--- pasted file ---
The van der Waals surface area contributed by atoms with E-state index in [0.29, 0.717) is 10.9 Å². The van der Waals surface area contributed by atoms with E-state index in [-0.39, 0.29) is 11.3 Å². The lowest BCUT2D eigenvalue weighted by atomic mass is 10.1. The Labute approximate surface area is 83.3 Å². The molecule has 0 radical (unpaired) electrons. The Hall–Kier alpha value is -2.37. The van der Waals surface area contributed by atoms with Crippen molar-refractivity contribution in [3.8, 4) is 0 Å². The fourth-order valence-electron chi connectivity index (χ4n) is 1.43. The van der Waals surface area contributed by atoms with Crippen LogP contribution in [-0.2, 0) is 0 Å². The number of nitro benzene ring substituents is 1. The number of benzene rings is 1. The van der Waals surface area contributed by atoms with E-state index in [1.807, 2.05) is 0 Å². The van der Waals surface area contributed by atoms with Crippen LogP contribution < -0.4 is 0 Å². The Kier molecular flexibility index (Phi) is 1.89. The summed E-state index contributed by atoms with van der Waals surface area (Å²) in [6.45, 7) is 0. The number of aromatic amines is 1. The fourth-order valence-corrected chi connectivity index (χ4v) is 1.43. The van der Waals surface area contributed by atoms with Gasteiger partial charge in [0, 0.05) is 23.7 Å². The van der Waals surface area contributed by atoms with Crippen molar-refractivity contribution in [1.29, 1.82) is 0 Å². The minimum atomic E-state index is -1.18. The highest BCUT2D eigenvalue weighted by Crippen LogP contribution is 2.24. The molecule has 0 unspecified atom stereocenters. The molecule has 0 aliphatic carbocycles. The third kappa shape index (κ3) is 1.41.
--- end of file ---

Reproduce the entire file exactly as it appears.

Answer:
The van der Waals surface area contributed by atoms with E-state index in [0.29, 0.717) is 10.9 Å². The van der Waals surface area contributed by atoms with E-state index in [-0.39, 0.29) is 11.3 Å². The lowest BCUT2D eigenvalue weighted by atomic mass is 10.1. The Labute approximate surface area is 83.3 Å². The molecule has 0 radical (unpaired) electrons. The Hall–Kier alpha value is -2.37. The van der Waals surface area contributed by atoms with Crippen molar-refractivity contribution in [3.8, 4) is 0 Å². The fourth-order valence-electron chi connectivity index (χ4n) is 1.43. The van der Waals surface area contributed by atoms with Crippen LogP contribution in [-0.2, 0) is 0 Å². The number of nitro benzene ring substituents is 1. The number of benzene rings is 1. The van der Waals surface area contributed by atoms with E-state index in [1.807, 2.05) is 0 Å². The van der Waals surface area contributed by atoms with Crippen LogP contribution < -0.4 is 0 Å². The Kier molecular flexibility index (Phi) is 1.89. The summed E-state index contributed by atoms with van der Waals surface area (Å²) in [6.45, 7) is 0. The number of aromatic amines is 1. The fourth-order valence-corrected chi connectivity index (χ4v) is 1.43. The van der Waals surface area contributed by atoms with Gasteiger partial charge in [0, 0.05) is 23.7 Å². The van der Waals surface area contributed by atoms with Crippen molar-refractivity contribution in [1.29, 1.82) is 0 Å². The minimum atomic E-state index is -1.18. The highest BCUT2D eigenvalue weighted by Crippen LogP contribution is 2.24. The molecule has 0 unspecified atom stereocenters. The molecule has 0 aliphatic carbocycles. The third kappa shape index (κ3) is 1.41.